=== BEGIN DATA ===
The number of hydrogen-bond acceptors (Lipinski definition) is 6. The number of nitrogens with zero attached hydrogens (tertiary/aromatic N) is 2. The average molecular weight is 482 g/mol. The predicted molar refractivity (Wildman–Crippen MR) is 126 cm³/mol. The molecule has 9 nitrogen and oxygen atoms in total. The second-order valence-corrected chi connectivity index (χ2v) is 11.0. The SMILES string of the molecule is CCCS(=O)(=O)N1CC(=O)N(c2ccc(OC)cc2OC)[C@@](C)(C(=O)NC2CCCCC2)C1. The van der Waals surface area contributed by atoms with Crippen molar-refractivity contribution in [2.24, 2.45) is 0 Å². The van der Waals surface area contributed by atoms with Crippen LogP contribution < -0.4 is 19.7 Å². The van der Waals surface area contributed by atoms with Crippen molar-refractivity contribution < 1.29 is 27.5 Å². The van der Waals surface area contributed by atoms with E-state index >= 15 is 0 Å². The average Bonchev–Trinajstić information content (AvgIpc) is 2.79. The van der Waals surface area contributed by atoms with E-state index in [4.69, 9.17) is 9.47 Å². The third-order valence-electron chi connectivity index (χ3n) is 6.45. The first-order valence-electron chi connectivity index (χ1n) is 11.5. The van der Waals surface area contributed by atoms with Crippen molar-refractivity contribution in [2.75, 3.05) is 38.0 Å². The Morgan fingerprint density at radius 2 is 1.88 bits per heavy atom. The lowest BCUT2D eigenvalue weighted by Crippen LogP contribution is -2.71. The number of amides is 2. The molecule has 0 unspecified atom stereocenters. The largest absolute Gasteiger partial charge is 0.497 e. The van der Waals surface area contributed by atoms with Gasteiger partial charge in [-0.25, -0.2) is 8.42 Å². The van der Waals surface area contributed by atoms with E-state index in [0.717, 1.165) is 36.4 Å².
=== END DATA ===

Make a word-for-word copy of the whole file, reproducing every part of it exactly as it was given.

The number of hydrogen-bond acceptors (Lipinski definition) is 6. The number of nitrogens with zero attached hydrogens (tertiary/aromatic N) is 2. The average molecular weight is 482 g/mol. The predicted molar refractivity (Wildman–Crippen MR) is 126 cm³/mol. The molecule has 9 nitrogen and oxygen atoms in total. The second-order valence-corrected chi connectivity index (χ2v) is 11.0. The SMILES string of the molecule is CCCS(=O)(=O)N1CC(=O)N(c2ccc(OC)cc2OC)[C@@](C)(C(=O)NC2CCCCC2)C1. The van der Waals surface area contributed by atoms with Crippen molar-refractivity contribution in [2.24, 2.45) is 0 Å². The van der Waals surface area contributed by atoms with Crippen LogP contribution < -0.4 is 19.7 Å². The van der Waals surface area contributed by atoms with Crippen molar-refractivity contribution < 1.29 is 27.5 Å². The van der Waals surface area contributed by atoms with E-state index >= 15 is 0 Å². The average Bonchev–Trinajstić information content (AvgIpc) is 2.79. The van der Waals surface area contributed by atoms with E-state index in [4.69, 9.17) is 9.47 Å². The third-order valence-electron chi connectivity index (χ3n) is 6.45. The first-order valence-electron chi connectivity index (χ1n) is 11.5. The van der Waals surface area contributed by atoms with Crippen molar-refractivity contribution in [2.75, 3.05) is 38.0 Å². The Morgan fingerprint density at radius 2 is 1.88 bits per heavy atom. The lowest BCUT2D eigenvalue weighted by Crippen LogP contribution is -2.71. The number of amides is 2. The molecule has 0 unspecified atom stereocenters. The largest absolute Gasteiger partial charge is 0.497 e. The van der Waals surface area contributed by atoms with Gasteiger partial charge in [-0.25, -0.2) is 8.42 Å². The van der Waals surface area contributed by atoms with E-state index in [0.717, 1.165) is 36.4 Å².